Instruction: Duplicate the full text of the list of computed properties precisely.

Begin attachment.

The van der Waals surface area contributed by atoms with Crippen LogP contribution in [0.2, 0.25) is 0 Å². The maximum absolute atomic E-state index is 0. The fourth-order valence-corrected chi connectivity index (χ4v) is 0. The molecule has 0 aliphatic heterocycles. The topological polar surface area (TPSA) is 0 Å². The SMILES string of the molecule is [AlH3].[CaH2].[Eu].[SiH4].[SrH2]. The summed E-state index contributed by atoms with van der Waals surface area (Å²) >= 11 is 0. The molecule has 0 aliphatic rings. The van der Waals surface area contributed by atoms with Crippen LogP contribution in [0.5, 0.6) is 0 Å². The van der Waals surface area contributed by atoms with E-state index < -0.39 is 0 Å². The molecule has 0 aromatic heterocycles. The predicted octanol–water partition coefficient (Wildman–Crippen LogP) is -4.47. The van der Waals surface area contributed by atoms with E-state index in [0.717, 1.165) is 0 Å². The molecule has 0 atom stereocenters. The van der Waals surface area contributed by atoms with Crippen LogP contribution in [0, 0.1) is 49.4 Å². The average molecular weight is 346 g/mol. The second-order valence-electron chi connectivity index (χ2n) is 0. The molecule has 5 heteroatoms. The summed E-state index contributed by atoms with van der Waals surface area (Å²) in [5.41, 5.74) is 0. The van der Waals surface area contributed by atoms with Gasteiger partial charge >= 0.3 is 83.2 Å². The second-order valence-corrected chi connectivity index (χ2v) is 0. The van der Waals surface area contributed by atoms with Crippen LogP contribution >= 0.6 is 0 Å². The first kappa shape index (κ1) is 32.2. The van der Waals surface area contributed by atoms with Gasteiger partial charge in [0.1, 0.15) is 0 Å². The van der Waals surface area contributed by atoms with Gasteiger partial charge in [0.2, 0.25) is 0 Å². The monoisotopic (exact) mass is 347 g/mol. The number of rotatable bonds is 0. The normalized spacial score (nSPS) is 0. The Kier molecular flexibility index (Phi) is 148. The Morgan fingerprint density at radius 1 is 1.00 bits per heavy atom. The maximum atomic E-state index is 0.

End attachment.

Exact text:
The van der Waals surface area contributed by atoms with Crippen LogP contribution in [0.2, 0.25) is 0 Å². The maximum absolute atomic E-state index is 0. The fourth-order valence-corrected chi connectivity index (χ4v) is 0. The molecule has 0 aliphatic heterocycles. The topological polar surface area (TPSA) is 0 Å². The SMILES string of the molecule is [AlH3].[CaH2].[Eu].[SiH4].[SrH2]. The summed E-state index contributed by atoms with van der Waals surface area (Å²) >= 11 is 0. The molecule has 0 aliphatic rings. The van der Waals surface area contributed by atoms with Crippen LogP contribution in [0.5, 0.6) is 0 Å². The van der Waals surface area contributed by atoms with E-state index < -0.39 is 0 Å². The molecule has 0 aromatic heterocycles. The predicted octanol–water partition coefficient (Wildman–Crippen LogP) is -4.47. The van der Waals surface area contributed by atoms with E-state index in [0.717, 1.165) is 0 Å². The molecule has 0 atom stereocenters. The van der Waals surface area contributed by atoms with Crippen LogP contribution in [0, 0.1) is 49.4 Å². The average molecular weight is 346 g/mol. The second-order valence-electron chi connectivity index (χ2n) is 0. The molecule has 5 heteroatoms. The summed E-state index contributed by atoms with van der Waals surface area (Å²) in [5.41, 5.74) is 0. The van der Waals surface area contributed by atoms with Gasteiger partial charge >= 0.3 is 83.2 Å². The second-order valence-corrected chi connectivity index (χ2v) is 0. The van der Waals surface area contributed by atoms with Crippen LogP contribution >= 0.6 is 0 Å². The first kappa shape index (κ1) is 32.2. The van der Waals surface area contributed by atoms with Gasteiger partial charge in [0.1, 0.15) is 0 Å². The van der Waals surface area contributed by atoms with Gasteiger partial charge in [0.2, 0.25) is 0 Å². The monoisotopic (exact) mass is 347 g/mol. The number of rotatable bonds is 0. The normalized spacial score (nSPS) is 0. The Kier molecular flexibility index (Phi) is 148. The Morgan fingerprint density at radius 1 is 1.00 bits per heavy atom. The maximum atomic E-state index is 0.